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10 high-need education policy areas for 2017

As a new administration takes over, federal and state policymakers should keep these important policy areas in mind.

Competition for jobs is increasing thanks to an ever-growing global economy. Today’s students are preparing for jobs that, in some cases, do not yet exist. In order to ensure students’ college and career readiness, the K-12 and higher education systems must be strengthened, according to a policy paper from New America, a non-partisan think tank.

Citing low student engagement, high dropout rates and gaping opportunity differences between high-income and low-income groups, New America’s Education Policy program identified a list of 10 essential education policy actions for the Trump administration, Congress, and state and local policymakers.

The education policy brief highlights actions for state leaders in particular, and encourages policymakers at that level to be aware of these 10 issues and look for opportunities to improve practice.

(Next page: 10 education policy concerns for lawmakers)

1. Expand access to quality early learning. Research consistently identifies early learning programs as essential to success in later life. States can support families with young children by improving access to child care and the quality of teaching and learning in those facilities. States that require school districts to offer full-day kindergarten and provide funding to help districts could be rewarded.

2. Smooth transition points from pre-K through higher education and into the workforce. States could develop professional learning systems that link early childhood teachers with teachers in early grades. They also might look into providing strong incentives for PreK-12 systems and higher-ed systems to align academic expectations and policies.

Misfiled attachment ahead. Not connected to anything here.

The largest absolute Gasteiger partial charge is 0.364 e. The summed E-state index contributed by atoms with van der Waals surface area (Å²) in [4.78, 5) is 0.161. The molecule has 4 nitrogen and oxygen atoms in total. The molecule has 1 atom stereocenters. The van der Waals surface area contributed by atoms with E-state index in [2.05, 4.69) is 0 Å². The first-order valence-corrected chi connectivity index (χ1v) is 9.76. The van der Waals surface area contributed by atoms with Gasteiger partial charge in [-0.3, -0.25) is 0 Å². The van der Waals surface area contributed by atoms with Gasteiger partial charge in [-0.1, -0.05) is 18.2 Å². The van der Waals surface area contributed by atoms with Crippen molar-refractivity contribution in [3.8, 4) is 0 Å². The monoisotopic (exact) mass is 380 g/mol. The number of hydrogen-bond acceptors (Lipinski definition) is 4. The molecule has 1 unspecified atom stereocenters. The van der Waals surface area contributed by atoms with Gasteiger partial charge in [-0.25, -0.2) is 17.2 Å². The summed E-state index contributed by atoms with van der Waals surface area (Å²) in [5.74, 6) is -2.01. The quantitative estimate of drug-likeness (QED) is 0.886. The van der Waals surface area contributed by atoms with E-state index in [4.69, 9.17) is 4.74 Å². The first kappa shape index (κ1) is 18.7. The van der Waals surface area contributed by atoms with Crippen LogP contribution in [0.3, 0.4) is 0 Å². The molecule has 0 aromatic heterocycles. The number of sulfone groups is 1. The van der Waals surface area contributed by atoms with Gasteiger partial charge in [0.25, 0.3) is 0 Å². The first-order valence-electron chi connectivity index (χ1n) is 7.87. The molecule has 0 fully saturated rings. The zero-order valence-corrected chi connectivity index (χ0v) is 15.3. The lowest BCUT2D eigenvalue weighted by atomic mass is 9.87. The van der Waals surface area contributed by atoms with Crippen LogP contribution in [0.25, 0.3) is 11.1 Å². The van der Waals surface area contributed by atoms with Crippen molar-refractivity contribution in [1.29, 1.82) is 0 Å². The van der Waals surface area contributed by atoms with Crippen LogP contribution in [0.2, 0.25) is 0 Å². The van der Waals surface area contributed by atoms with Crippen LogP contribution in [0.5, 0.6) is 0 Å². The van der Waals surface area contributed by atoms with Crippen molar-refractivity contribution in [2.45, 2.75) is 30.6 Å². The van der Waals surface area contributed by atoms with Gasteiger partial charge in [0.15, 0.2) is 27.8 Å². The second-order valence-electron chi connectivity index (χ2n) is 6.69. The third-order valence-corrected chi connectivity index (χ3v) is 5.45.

3. Transform the preparation and ongoing development of educators. Promote a focus on meaningful professional learning throughout the educator pipeline, and promote educator preparation programs and in-service professional learning systems that prepare educators for the digital age.

4. Align research and development to educational practice. Make publicly-funded educational materials freely available through open use policies that allow users to view content, as well as download, copy, keep, analyze, and reuse it for any purpose.

5. Build an infrastructure for supporting dual language learners. Use grants from the Office of English Language Acquisition to support the creation of alternate career pathways that help multilingual paraprofessionals and teacher assistants become fully-licensed teachers.

6. Improve access to and linkages between education and workforce data while protecting student privacy. Improve data access and quality in higher education by collecting and releasing additional, more specific institutional data on graduation rates, loans, and student living expenses.

7. Hold “bad actors” in the higher education system accountable. Overhaul the Education Department’s college gatekeeping standards to keep unscrupulous schools out of federal student aid programs to begin with.

8. Simplify and target financial aid to the students who need it most. Improve federal loans by switching to interest-free federal loans with total cost of loan displayed up front, and eliminating Grad PLUS loans and adding an ability-to-repay metric to Parent PLUS loans.

9. Repair the federal-state partnership in higher education. Require colleges to enroll a minimum number of low-income students and charge all students no more than their official Expected Family Contribution, in exchange for federal funding from a new block grant program financed by repurposing poorly-targeted and ineffective higher education tax credits.

10. Connect education and the labor market by moving beyond the “skills gap.” Provide more support for adult and non-traditional learners by expanding funding for, and access to, adult education and
English-as-a-Second-Language programs, particularly for immigrants and school dropouts.

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Laura Ascione

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